However, its ABV content is remarkably similar. In fact, the average alcohol in vodka is almost identical to that of gin (40%), although the upper ends of vodka are slightly more severe (95% versus 76%). Therefore, it can be safely said that it will not be much more difficult for you to get drunk with gin than with vodka. So what's the difference between gin and vodka? Gin is often associated with herbal and pine notes, while vodka is best described as a flavorless entity.
Vodka is a neutral liquor made with fermentable ingredients, such as grains or fruits, that is distilled or treated to create a liquor without character, aroma, flavor or color. Gin, on the other hand, is a liquor that has 40 percent alcohol or more, with its main characteristic flavor derived from juniper berries. Legal and historical fuss aside, the main difference between vodka and gin are the botanical ingredients. This is what gives gin its distinctive, invigorating flavor, which some people find delicious and others compare it to a paint thinner.
Vodka, on the other hand, is meant to be pure, the “water of life”, free of earthly adjectives such as color, smell and taste. In its Slavic countries of origin, vodka is traditionally served alone, straight from the freezer. Gin is also a neutral liquor, made from the fermentation of natural products with sugars or starch. However, unlike vodka, there are actually legal definitions of what constitutes a gin, with specific legislation governing aspects such as production and alcohol content.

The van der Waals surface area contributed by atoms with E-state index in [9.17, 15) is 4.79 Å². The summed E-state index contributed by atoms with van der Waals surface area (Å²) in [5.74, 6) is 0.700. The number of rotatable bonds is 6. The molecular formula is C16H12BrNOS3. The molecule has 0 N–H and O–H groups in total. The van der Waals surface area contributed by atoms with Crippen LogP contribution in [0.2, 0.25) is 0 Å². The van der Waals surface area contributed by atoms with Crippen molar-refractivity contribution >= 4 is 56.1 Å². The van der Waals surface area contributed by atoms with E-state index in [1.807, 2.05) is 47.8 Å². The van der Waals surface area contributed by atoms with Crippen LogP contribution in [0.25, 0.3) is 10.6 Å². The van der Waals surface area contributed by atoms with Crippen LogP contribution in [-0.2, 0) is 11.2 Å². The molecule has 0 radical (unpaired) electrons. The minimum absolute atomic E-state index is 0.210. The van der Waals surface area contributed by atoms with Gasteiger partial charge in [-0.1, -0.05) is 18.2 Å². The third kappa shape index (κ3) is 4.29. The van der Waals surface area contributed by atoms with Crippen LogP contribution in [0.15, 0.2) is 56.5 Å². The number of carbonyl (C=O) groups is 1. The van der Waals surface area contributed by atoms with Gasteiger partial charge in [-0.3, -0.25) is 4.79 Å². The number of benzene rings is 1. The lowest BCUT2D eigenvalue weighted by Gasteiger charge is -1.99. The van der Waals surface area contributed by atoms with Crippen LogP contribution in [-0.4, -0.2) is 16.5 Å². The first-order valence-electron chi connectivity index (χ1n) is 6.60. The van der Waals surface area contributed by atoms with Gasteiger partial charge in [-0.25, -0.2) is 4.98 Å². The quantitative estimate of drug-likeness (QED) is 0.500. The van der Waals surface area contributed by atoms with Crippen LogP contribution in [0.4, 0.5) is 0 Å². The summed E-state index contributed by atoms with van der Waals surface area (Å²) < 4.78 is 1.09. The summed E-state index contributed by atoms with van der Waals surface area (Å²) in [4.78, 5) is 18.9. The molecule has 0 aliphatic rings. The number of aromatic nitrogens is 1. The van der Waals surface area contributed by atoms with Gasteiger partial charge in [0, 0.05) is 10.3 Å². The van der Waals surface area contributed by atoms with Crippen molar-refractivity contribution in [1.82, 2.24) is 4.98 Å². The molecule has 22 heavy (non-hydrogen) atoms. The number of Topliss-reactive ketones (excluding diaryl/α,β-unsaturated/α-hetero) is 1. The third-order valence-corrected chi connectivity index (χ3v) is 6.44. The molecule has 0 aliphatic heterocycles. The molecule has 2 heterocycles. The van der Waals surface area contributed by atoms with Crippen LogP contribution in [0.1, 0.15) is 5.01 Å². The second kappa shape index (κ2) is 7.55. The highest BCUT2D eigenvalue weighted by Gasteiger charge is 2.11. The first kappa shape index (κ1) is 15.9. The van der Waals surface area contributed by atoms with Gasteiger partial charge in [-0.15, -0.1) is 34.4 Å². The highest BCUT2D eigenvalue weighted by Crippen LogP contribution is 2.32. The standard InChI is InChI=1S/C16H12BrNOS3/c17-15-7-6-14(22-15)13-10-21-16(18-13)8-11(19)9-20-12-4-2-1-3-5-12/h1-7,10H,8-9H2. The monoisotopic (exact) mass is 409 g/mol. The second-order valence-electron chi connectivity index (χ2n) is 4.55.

Vodka has no flavor, while gin has aromatic juniper berry flavors. Although subtle, it is clear that there is a difference between the two beverages depending on the characteristic main derivative flavor. Ironically, many of the countries that belong to the vodka belt prefer beer to vodka, and some countries consume more than twice as much beer as vodka (in terms of pure alcohol). This gives them less than the 37.5% alcohol needed to be classified as gin, making them a gin-based liquor.
Gin comes from the English word genever, which is related to the French word genièvre and the Dutch word jenever, however, they all derive from the word Juniperus, the Latin word that means juniper. It should also include juniper and often other botanical ingredients, but unlike London Dry gin, Genever can age, meaning it's often compared more to whiskey than to gin. So it would be safe to assume that gin and vodka are the same thing, right? While they are cut from a similar fabric, there are key differences. Both gin and vodka are normally bottled at a strength of between 60 and 80 degrees, giving an alcoholic alcohol of 30 to 40%.
As a result, people were starting to make their own gin at home, adding sugar or honey to hide its bad taste. From here on out, water is added to reduce alcohol to about 40 percent alcohol, and in the case of gin, this is where it is mixed with juniper and other herbs and spices. The gin is shipped in the bottle with juniper flavor, in addition to other botanical ingredients, depending on the recipe. Add more gin for stronger mixes and play with toppings, such as cucumber, orange, lemon, lime, or blends such as elderflower or peach bitters.
The most obvious thing is that gin is associated with pine and herbal flavors, while vodka is often positioned as odorless and tasteless; however, the two liquors are still very similar. The most common practice is to distill gin or vodka once or twice, but to achieve a purer result, others require distillation and redistillation several times. But since Vodka has an alcohol content of up to 95%, it's not hard to say that vodka hits harder than its almost twin, gin. Gin brings its own flavor to the party, while vodka comes ready to enhance any other flavored ingredient you add to your cocktail.